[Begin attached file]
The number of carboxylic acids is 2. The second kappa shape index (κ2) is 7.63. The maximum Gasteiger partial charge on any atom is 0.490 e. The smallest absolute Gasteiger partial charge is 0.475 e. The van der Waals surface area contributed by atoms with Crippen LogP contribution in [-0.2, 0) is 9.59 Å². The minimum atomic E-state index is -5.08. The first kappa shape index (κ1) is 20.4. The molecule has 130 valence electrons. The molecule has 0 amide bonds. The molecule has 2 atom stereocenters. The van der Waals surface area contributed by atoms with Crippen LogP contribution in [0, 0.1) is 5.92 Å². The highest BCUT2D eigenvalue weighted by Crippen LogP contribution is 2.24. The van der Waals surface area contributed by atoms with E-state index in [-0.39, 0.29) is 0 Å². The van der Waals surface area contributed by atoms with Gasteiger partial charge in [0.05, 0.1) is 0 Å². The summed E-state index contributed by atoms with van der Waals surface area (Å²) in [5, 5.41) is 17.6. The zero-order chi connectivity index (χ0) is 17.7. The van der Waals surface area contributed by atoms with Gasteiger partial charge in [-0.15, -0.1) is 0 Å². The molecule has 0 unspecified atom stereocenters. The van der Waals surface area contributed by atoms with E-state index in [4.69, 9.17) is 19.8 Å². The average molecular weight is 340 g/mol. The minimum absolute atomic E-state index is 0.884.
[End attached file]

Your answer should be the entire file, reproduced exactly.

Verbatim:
The number of carboxylic acids is 2. The second kappa shape index (κ2) is 7.63. The maximum Gasteiger partial charge on any atom is 0.490 e. The smallest absolute Gasteiger partial charge is 0.475 e. The van der Waals surface area contributed by atoms with Crippen LogP contribution in [-0.2, 0) is 9.59 Å². The minimum atomic E-state index is -5.08. The first kappa shape index (κ1) is 20.4. The molecule has 130 valence electrons. The molecule has 0 amide bonds. The molecule has 2 atom stereocenters. The van der Waals surface area contributed by atoms with Crippen LogP contribution in [0, 0.1) is 5.92 Å². The highest BCUT2D eigenvalue weighted by Crippen LogP contribution is 2.24. The van der Waals surface area contributed by atoms with E-state index in [-0.39, 0.29) is 0 Å². The van der Waals surface area contributed by atoms with Gasteiger partial charge in [0.05, 0.1) is 0 Å². The summed E-state index contributed by atoms with van der Waals surface area (Å²) in [5, 5.41) is 17.6. The zero-order chi connectivity index (χ0) is 17.7. The van der Waals surface area contributed by atoms with Gasteiger partial charge in [-0.15, -0.1) is 0 Å². The molecule has 0 unspecified atom stereocenters. The van der Waals surface area contributed by atoms with E-state index in [4.69, 9.17) is 19.8 Å². The average molecular weight is 340 g/mol. The minimum absolute atomic E-state index is 0.884.